Ten senators led by Sen. John McCain took on the Senate's much maligned practice of inserting individual members' special projects, often without the knowledge of their colleagues, into larger spending bills.

The "Pork-Barrel Reduction Act," introduced Thursday by eight Republicans and two Democrats, is the latest in a rash of proposals promoting ways to restore integrity to the political process in the wake of lobbying and ethics scandals.

McCain's bill would allow senators to raise points of order against special projects, or earmarks, that are attached to spending bills without having been approved by the relevant committee. Under the procedure, which also applies to policy changes embedded in spending bills, 60 votes would be needed to override the point of order and keep the provision in the bill.

The measure also would require that earmarks be described in detail and the sponsor identified. House-Senate compromise bills would have to be made public at least 48 hours before the Senate considers them.

Critics of earmarks complain they are often put in bills only after the bills have passed the House or Senate, and that lawmakers are forced to vote on massive spending bills put together by House-Senate negotiators without knowing what's in them.

According to a Congressional Research Service study, the number of earmarks in spending, or appropriations, bills went from 4,126 in 1994 to 15,877 in 2005. The value of those earmarks doubled to $47.4 billion in the same period.

"It's a relatively recent phenomenon that members of Congress have begun to believe that their political support is only or largely determined by a number," Sen. John Sununu, R-N.H., said of the desire of lawmakers to secure projects they can brag about back home.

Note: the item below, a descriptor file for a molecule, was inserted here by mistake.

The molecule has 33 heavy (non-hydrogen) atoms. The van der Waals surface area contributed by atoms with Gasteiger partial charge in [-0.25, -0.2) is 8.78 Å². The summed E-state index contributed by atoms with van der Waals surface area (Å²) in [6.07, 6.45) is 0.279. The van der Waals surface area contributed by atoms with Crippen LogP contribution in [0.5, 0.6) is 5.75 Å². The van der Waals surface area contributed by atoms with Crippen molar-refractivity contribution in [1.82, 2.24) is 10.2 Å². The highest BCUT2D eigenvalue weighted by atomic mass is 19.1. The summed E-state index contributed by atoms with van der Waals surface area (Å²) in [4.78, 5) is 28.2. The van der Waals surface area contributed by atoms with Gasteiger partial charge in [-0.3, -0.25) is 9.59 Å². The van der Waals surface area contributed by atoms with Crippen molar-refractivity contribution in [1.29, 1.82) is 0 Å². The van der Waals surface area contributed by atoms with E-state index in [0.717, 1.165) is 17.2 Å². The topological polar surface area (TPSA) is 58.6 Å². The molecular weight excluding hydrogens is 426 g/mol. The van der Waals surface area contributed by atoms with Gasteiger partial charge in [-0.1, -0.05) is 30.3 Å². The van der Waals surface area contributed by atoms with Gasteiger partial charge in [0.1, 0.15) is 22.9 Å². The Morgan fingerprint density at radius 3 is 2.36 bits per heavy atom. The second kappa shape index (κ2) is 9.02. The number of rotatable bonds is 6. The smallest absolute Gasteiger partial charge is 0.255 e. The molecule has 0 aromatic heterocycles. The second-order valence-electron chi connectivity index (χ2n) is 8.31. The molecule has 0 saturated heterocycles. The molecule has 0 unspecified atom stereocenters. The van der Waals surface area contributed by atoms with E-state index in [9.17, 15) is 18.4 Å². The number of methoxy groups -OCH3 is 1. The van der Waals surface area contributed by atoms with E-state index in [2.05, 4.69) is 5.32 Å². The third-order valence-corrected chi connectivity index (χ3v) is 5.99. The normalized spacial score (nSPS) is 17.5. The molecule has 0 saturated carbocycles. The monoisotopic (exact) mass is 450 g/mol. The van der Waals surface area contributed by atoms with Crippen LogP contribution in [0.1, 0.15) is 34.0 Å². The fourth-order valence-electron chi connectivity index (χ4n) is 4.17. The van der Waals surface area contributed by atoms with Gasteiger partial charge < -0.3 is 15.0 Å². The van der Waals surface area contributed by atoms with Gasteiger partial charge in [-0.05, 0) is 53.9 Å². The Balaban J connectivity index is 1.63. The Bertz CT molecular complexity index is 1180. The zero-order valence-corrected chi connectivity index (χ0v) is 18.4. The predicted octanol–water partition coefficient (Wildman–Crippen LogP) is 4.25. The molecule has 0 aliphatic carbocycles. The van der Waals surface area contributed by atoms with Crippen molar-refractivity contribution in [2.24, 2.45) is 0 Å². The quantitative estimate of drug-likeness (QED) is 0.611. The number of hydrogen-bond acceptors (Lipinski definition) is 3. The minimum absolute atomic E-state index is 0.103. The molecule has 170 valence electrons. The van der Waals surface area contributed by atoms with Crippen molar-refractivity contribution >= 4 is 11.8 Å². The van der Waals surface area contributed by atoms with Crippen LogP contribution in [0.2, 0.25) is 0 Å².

The bill introduced by McCain, R-Ariz., is one of several to tackle the earmarks issue. Senate Rules Committee Chairman Trent Lott, R-Miss., and Sen. Dianne Feinstein, D-Calif., have a similar bill, and Sen. Barack Obama, D-Ill., also has a plan.

In the House, Democratic leader Nancy Pelosi on Thursday wrote new Majority Leader John Boehner, R-Ohio, Thursday urging him to move on both lobbying and House procedural reform, including putting an end to secret earmarks and earmarks that fund activities in which the author has a financial interest.

"If we want to stay the majority as a party," said Sen. Lindsey Graham, R-S.C., a cosponsor of the McCain bill, "we will reform the way we've been doing business the last few years or we will lose."

McCain said the Jack Abramoff lobbying scandal, which has exposed the sometimes unsavory ties between lobbyists and members of Congress, has set the stage for passing legislation that can both make congressional procedures more open and deal with such issues as limiting gifts and travel arranged by lobbyists. "The Abramoff thing is a long way from over," he said.

Also on Thursday, Sens. John Kerry, D-Mass., and Ken Salazar, D-Colo., introduced a bill that would deny federal pension benefits to members of Congress convicted of bribery, conspiracy or other serious ethics offenses.